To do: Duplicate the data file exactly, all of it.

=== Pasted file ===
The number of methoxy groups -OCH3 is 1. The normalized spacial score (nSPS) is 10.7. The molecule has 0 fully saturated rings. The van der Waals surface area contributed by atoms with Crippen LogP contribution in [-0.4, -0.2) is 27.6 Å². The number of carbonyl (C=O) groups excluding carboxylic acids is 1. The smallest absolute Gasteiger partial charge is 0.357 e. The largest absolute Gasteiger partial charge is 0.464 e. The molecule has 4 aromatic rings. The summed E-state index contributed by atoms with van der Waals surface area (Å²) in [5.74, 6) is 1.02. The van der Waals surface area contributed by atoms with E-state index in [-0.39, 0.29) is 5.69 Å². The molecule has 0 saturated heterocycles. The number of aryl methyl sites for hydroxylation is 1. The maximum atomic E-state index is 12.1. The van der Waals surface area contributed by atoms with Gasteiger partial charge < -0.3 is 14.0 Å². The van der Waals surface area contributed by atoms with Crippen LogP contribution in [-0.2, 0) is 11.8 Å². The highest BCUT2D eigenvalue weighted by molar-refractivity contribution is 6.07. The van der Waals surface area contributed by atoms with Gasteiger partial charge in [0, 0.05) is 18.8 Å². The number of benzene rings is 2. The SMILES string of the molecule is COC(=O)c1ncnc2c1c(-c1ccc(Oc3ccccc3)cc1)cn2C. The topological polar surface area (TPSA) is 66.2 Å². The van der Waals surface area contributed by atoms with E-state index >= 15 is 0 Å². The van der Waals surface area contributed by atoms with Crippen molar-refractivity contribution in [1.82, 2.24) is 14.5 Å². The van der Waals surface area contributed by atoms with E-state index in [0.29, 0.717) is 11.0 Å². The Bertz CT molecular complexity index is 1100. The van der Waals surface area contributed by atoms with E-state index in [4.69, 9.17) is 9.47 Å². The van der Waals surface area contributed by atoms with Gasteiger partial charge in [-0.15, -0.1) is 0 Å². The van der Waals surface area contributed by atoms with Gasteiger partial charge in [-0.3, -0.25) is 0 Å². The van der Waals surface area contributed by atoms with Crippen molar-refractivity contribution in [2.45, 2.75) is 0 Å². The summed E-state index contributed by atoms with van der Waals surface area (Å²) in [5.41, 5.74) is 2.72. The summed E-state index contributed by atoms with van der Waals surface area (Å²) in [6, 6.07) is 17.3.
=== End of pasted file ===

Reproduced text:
The number of methoxy groups -OCH3 is 1. The normalized spacial score (nSPS) is 10.7. The molecule has 0 fully saturated rings. The van der Waals surface area contributed by atoms with Crippen LogP contribution in [-0.4, -0.2) is 27.6 Å². The number of carbonyl (C=O) groups excluding carboxylic acids is 1. The smallest absolute Gasteiger partial charge is 0.357 e. The largest absolute Gasteiger partial charge is 0.464 e. The molecule has 4 aromatic rings. The summed E-state index contributed by atoms with van der Waals surface area (Å²) in [5.74, 6) is 1.02. The van der Waals surface area contributed by atoms with E-state index in [-0.39, 0.29) is 5.69 Å². The molecule has 0 saturated heterocycles. The number of aryl methyl sites for hydroxylation is 1. The maximum atomic E-state index is 12.1. The van der Waals surface area contributed by atoms with Gasteiger partial charge < -0.3 is 14.0 Å². The van der Waals surface area contributed by atoms with Crippen LogP contribution in [-0.2, 0) is 11.8 Å². The highest BCUT2D eigenvalue weighted by molar-refractivity contribution is 6.07. The van der Waals surface area contributed by atoms with Gasteiger partial charge in [0, 0.05) is 18.8 Å². The number of benzene rings is 2. The SMILES string of the molecule is COC(=O)c1ncnc2c1c(-c1ccc(Oc3ccccc3)cc1)cn2C. The topological polar surface area (TPSA) is 66.2 Å². The van der Waals surface area contributed by atoms with E-state index >= 15 is 0 Å². The van der Waals surface area contributed by atoms with Crippen molar-refractivity contribution in [1.82, 2.24) is 14.5 Å². The van der Waals surface area contributed by atoms with E-state index in [0.29, 0.717) is 11.0 Å². The Bertz CT molecular complexity index is 1100. The van der Waals surface area contributed by atoms with E-state index in [4.69, 9.17) is 9.47 Å². The van der Waals surface area contributed by atoms with Gasteiger partial charge in [-0.15, -0.1) is 0 Å². The van der Waals surface area contributed by atoms with Gasteiger partial charge in [-0.3, -0.25) is 0 Å². The van der Waals surface area contributed by atoms with Crippen molar-refractivity contribution in [2.45, 2.75) is 0 Å². The summed E-state index contributed by atoms with van der Waals surface area (Å²) in [5.41, 5.74) is 2.72. The summed E-state index contributed by atoms with van der Waals surface area (Å²) in [6, 6.07) is 17.3.